Projections - Movie Reviews

Semi-Tough

For the first time in memory, Burt Reynolds is in a dull film.  His films have never been great, but they have been enjoyable.  Semi-Tough is a drag.

Big Ed Buckman (Robert Preston) owns the Miami professional football team.  Billy Clyde, Puckett, Burt Reynolds, and Shake Tiller, Kris Kristofferson, play for the team; each of them is also making a play for Barbara Jane, Jill Clayburgh, Buckman's daughter.

One might expect a team with a Russian place kicker who can kick 63-yard field goals; a receiver who requires his players to take the Pelf treatment with a tough old masseuse, Clara Pelf; Gene Autry records as background music, and three popular stars would be a hit.  Semi-Tough is a big disappointment.  Robert Preston is wasted; Jill Clayburgh has about forty lines, twenty of which have #$%@ in them; Kris Kristofferson is his usual dull self and Burt Reynolds listens to Gene Autry.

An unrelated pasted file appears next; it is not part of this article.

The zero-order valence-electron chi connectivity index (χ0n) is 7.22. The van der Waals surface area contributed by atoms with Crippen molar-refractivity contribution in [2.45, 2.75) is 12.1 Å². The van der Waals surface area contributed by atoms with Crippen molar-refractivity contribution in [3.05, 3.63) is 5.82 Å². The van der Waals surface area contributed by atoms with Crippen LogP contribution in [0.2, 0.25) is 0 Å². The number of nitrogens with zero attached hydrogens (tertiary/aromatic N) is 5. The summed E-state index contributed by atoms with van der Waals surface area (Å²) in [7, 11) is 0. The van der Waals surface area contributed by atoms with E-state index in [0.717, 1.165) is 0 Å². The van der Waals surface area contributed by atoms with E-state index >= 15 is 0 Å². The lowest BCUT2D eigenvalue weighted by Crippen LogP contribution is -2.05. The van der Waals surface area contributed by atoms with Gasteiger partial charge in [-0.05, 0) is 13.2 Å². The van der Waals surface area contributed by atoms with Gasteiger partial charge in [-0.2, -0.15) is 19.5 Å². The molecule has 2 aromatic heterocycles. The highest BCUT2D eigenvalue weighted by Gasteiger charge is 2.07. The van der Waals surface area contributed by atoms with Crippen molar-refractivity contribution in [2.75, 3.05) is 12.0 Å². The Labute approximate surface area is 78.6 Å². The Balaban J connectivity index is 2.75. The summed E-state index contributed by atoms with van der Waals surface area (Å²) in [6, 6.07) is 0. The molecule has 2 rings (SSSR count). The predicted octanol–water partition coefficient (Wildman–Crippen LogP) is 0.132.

From encounter groups to a football style wedding, and the characterization of football players as dumb or skirt-chasers, the film goes down and down.

Its low point comes when Reynolds takes advantage of a dumb, overweight bar fly to fill his needs while Clayburgh and Kristofferson are locked in an adjoining room.

When the high point of a film is Gene Autry singing "Back in the Saddle Again", forget it.  It could be there will be a revival of Autry cowboy records from this film; let's hope so because the film itself is a waste of time.

Language causes the film to be rated R.

 
Frank
Chris
Tony
Avg.
Semi-Tough
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